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About moosmum

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  • Birthday 11/02/1960

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    Anthropology,medical,natural sciences,animal behaviour,

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  1. Then there are accusations of bias, and an assumption the vet has intimate knowledge of a breeders program, goals and health history of dogs not in front of them. Some dogs seldom see a vet, apart from vaccinations and chips. It gives the expectation of a duty beyond the purpose Vets train for. A healthy dog has no reason to be seen by a vet.(edited to say little reason to see a vet) I Could see a lot of potential problems, but Its easy to see why Vets would want to help promote breeders who they do see as doing every thing right for the health of the dogs they produce, when they deal with the opposite so much.
  2. Yes. But I can understand their reservations. I think my idea could overcome those drawbacks, and reinforce the idea that breeders and buyers share responsibility for the dogs that are being supported by their choices. It would also bring back the more obvious missing elements of the natural selection processes that gave us domestic dogs, and eventually breeds, enhanced by the available science and its communication. A better familiarity with whats being utilised, why and to what purpose.
  3. There are now comprehensive DNA tests available, improving all the time. The Embark tests for multiple factors across breeds that could easily become compulsory for dogs used for breeding and tied into the dogs microchip on a publicly accessed data base. I believe it also tests for inbreeding levels and funds ongoing research into genetics and behaviour. Registration fees for entire dogs could be reduced for inclusion as part of the breeders program and transparency of practices. It could also be tied to veterinary interventions . I would expect such a system would serve to train both breeders and buyers to research more effectively, and understand the risks and limitations of any breeding program, while illustrating the importance of having one with genuine goals that look beyond the breeders immediate purpose. (show ring wins, profit work or whatever) I think its most beneficial effect would be in educating the public, on how and what to look for getting a dog, and would result in more effective breeders. Because breeders are only as good as the public that supplies and supports them.
  4. I had a similar problem with my boy. Feet and belly were always worst affected, and nothing seemed to help. I began to suspect a grass allergy. I had people telling me No, it would not be that. But after trying everything I kept coming back to the Kikuyu lawn I had started. Got rid of my lawn and hey presto, never again!. It took awhile to get rid of. It was very obvious I had found the culprit though because he would find a small patch and it would flare again. I would get rid of that patch and it was all good til another managed to sprout. Might be worth a trial to keep him off Kikuyu for a while and see what happens.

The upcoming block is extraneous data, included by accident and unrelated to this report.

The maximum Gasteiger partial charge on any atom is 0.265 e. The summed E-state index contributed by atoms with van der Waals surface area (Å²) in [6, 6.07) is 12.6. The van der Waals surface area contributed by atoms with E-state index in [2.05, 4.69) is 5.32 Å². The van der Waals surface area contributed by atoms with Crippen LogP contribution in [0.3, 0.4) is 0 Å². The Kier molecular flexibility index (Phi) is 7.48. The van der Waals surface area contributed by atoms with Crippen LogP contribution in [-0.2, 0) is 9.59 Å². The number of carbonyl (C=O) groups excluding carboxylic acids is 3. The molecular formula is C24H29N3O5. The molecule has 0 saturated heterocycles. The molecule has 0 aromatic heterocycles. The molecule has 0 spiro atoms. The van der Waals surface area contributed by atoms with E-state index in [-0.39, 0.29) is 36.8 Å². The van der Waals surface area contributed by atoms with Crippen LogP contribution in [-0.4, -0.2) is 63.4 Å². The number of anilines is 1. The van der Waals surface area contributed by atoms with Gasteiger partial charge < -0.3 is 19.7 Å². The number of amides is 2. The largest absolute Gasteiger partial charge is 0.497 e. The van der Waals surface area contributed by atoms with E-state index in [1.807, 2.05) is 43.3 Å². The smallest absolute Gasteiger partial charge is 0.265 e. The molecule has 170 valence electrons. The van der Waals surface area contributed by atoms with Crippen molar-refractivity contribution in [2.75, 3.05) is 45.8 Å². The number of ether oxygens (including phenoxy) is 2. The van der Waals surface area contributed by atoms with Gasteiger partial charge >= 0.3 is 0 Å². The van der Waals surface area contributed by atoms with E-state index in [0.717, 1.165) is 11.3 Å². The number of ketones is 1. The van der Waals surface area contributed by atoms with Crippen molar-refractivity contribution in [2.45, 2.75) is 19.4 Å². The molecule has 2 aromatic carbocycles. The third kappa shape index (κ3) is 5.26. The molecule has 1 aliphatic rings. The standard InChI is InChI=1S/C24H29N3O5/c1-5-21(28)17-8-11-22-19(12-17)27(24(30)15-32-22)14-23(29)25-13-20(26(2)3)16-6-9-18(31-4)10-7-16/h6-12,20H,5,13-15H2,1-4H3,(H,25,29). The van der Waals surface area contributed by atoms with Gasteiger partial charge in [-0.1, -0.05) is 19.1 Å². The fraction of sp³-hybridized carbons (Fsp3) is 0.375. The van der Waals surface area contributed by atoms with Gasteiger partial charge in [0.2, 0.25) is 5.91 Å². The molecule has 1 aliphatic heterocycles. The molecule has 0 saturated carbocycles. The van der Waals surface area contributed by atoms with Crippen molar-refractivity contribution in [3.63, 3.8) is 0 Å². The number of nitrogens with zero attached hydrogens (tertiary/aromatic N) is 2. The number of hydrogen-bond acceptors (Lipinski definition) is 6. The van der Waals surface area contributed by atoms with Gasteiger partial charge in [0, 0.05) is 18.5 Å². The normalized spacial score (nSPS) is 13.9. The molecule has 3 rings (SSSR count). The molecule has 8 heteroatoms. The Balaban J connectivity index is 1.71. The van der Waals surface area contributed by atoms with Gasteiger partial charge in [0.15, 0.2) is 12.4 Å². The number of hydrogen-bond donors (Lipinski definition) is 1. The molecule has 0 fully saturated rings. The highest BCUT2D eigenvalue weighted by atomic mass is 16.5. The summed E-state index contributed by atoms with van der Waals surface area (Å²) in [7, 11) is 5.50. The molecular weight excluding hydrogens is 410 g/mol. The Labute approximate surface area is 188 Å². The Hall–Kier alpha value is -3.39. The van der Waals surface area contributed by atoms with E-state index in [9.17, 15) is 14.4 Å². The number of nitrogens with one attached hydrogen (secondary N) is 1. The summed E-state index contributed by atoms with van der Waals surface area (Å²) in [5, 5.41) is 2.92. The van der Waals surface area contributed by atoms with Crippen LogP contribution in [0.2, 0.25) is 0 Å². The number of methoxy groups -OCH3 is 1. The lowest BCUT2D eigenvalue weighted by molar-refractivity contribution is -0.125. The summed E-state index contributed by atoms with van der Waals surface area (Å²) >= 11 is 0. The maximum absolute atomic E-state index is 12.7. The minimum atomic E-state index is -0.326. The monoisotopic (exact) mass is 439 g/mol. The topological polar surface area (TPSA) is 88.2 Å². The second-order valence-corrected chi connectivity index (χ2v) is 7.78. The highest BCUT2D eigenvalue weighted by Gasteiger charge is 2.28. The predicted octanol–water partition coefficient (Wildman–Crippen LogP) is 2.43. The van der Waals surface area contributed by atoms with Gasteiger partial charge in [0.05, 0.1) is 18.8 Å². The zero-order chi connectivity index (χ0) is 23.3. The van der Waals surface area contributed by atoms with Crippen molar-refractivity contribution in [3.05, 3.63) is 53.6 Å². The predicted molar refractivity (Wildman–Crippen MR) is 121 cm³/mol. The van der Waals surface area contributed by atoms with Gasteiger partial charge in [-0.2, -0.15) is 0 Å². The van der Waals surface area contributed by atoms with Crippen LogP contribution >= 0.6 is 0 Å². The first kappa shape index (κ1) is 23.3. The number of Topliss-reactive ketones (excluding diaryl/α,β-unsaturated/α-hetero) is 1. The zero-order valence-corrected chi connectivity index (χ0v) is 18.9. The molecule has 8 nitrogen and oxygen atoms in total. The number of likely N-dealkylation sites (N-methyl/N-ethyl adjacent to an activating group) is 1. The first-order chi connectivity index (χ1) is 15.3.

5. What are they rolling in?

    Brings back horrible memories!The sloppiest cow dug available used to be a rinse and repeat treat. Its also made me realise.... NONE of my dogs have done this that I can recall for the last 30 years!?!
  6. Man dies from severe injuries caused by his pet dog

    Agreed. I wouldn't say prey drive is widely used as a training tool, but much more accepted for the purpose in many breeds and sports for the very sharp and showy response that drive can give and the greater availability of people/video able to teach how to make use of it. especially in its more extreme forms, I do believe it was much more quickly 'culled' from dogs in the past, with sociability and impulse control expected more often as individual traits rather than specific to handler control. And strong prey being a drive I expect is quick to resurface without being actively selected against. No training at all....quite likely. Dog parks have their problems and I don't see that a dog beach would be much different.
  7. Man dies from severe injuries caused by his pet dog

    I would not risk riding on a dog beach these days. Not many dogs could be expected to be 'socialised' to horses, and prey drive/defence/pack drives could all easily come into play. 1st with a strange beast rushing towards then galloping away. Prey drives, I believe, are much more utilised and accepted today than in the past as a training tool. Not to excuse those attacks, but I do think high drives in dogs intended as pets are much more prevalent than say 50 years ago, when dogs were less confined and sociability/trustworthy was part of their 'environmental selection'. A higher degree of selection for response to unpredictable environments and triggers was at play. Even dogs used to horses will often want to run with those when they are having a good gallop, and take a mixed group of dogs unfamiliar with horses and throwing them together with horses at speed, IMO is not worth the risk. I don't think many owners could say they would be well prepared for that situation.
  8. Nah, not the same thing, but I watched my sisters Dingo X GSD do the same. Sister on the phone, Dog stands over the rubbish bin and waits till she looks before grabbing a mouth full and bolting. Sis tried to cure counter surfing with chilli in meat. Dog takes one and gives sister a 'look' then deliberately takes the rest. A hand full that girl, with brains I loved!
  9. Are we stressing our dogs out?

    I 'm pretty sure there is a genetic component as well. Other research I've read says storm phobias in particular generally occurr around 6 yrs. I think it can be genetic or environmental, both or neither. Not sure if gun shy would be the same but I do know I would avoid a dog if either parent had noise phobia, and especially a young dog showing signs. Behaviour isn't some thing I would be willing to compromise for type. You loose an ability for the dogs bred to respond to their purpose.